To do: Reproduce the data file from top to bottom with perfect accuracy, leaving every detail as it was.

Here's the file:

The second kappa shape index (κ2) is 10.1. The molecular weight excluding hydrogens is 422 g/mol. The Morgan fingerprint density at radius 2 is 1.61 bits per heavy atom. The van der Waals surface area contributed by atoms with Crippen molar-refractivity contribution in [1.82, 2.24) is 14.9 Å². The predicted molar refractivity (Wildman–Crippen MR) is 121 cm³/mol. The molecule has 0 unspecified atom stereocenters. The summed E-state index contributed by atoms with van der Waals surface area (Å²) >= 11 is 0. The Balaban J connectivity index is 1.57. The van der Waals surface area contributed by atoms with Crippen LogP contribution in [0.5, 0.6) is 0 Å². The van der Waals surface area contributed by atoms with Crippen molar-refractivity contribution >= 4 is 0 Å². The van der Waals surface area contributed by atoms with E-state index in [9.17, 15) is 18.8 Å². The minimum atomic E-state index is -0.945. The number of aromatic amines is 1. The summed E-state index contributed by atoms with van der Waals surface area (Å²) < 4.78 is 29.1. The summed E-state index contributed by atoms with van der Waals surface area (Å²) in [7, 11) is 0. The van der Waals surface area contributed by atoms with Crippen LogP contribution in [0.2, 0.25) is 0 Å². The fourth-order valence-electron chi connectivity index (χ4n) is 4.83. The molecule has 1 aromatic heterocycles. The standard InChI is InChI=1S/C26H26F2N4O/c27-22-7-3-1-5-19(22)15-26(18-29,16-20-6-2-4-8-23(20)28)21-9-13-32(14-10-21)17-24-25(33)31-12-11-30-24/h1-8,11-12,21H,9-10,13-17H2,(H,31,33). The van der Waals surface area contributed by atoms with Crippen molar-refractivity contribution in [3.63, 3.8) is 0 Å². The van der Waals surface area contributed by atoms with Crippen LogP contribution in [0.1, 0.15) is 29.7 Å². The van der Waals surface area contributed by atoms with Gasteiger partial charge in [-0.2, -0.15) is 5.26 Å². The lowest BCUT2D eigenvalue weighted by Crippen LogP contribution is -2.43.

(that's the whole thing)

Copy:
The second kappa shape index (κ2) is 10.1. The molecular weight excluding hydrogens is 422 g/mol. The Morgan fingerprint density at radius 2 is 1.61 bits per heavy atom. The van der Waals surface area contributed by atoms with Crippen molar-refractivity contribution in [1.82, 2.24) is 14.9 Å². The predicted molar refractivity (Wildman–Crippen MR) is 121 cm³/mol. The molecule has 0 unspecified atom stereocenters. The summed E-state index contributed by atoms with van der Waals surface area (Å²) >= 11 is 0. The Balaban J connectivity index is 1.57. The van der Waals surface area contributed by atoms with Crippen LogP contribution in [0.5, 0.6) is 0 Å². The van der Waals surface area contributed by atoms with Crippen molar-refractivity contribution >= 4 is 0 Å². The van der Waals surface area contributed by atoms with E-state index in [9.17, 15) is 18.8 Å². The minimum atomic E-state index is -0.945. The number of aromatic amines is 1. The summed E-state index contributed by atoms with van der Waals surface area (Å²) < 4.78 is 29.1. The summed E-state index contributed by atoms with van der Waals surface area (Å²) in [7, 11) is 0. The van der Waals surface area contributed by atoms with Crippen LogP contribution in [0.2, 0.25) is 0 Å². The fourth-order valence-electron chi connectivity index (χ4n) is 4.83. The molecule has 1 aromatic heterocycles. The standard InChI is InChI=1S/C26H26F2N4O/c27-22-7-3-1-5-19(22)15-26(18-29,16-20-6-2-4-8-23(20)28)21-9-13-32(14-10-21)17-24-25(33)31-12-11-30-24/h1-8,11-12,21H,9-10,13-17H2,(H,31,33). The van der Waals surface area contributed by atoms with Crippen molar-refractivity contribution in [3.63, 3.8) is 0 Å². The van der Waals surface area contributed by atoms with Crippen LogP contribution in [0.1, 0.15) is 29.7 Å². The van der Waals surface area contributed by atoms with Gasteiger partial charge in [-0.2, -0.15) is 5.26 Å². The lowest BCUT2D eigenvalue weighted by Crippen LogP contribution is -2.43.